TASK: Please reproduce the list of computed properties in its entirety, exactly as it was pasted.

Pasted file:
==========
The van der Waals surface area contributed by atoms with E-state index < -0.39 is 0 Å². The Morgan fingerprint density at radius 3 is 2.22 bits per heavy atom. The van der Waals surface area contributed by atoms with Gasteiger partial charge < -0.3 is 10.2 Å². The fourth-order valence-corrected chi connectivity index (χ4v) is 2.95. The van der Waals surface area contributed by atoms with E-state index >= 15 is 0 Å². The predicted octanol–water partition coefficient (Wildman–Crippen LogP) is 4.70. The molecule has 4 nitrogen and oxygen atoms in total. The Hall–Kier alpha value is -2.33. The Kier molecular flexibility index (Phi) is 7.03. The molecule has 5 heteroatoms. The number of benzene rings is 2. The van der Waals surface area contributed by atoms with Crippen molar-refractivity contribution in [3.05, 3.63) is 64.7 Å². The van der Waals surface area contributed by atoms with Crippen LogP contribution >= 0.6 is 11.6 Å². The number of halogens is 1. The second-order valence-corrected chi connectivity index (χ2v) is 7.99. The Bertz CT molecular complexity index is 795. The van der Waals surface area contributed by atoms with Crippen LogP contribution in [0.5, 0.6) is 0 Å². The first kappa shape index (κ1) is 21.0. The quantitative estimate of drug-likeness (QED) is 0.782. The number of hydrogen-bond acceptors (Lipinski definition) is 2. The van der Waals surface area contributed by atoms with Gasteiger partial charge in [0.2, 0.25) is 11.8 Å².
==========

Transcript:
The van der Waals surface area contributed by atoms with E-state index < -0.39 is 0 Å². The Morgan fingerprint density at radius 3 is 2.22 bits per heavy atom. The van der Waals surface area contributed by atoms with Gasteiger partial charge < -0.3 is 10.2 Å². The fourth-order valence-corrected chi connectivity index (χ4v) is 2.95. The van der Waals surface area contributed by atoms with E-state index >= 15 is 0 Å². The predicted octanol–water partition coefficient (Wildman–Crippen LogP) is 4.70. The molecule has 4 nitrogen and oxygen atoms in total. The Hall–Kier alpha value is -2.33. The Kier molecular flexibility index (Phi) is 7.03. The molecule has 5 heteroatoms. The number of benzene rings is 2. The van der Waals surface area contributed by atoms with Crippen molar-refractivity contribution in [3.05, 3.63) is 64.7 Å². The van der Waals surface area contributed by atoms with Crippen LogP contribution >= 0.6 is 11.6 Å². The number of halogens is 1. The second-order valence-corrected chi connectivity index (χ2v) is 7.99. The Bertz CT molecular complexity index is 795. The van der Waals surface area contributed by atoms with Crippen LogP contribution in [0.5, 0.6) is 0 Å². The first kappa shape index (κ1) is 21.0. The quantitative estimate of drug-likeness (QED) is 0.782. The number of hydrogen-bond acceptors (Lipinski definition) is 2. The van der Waals surface area contributed by atoms with Gasteiger partial charge in [0.2, 0.25) is 11.8 Å².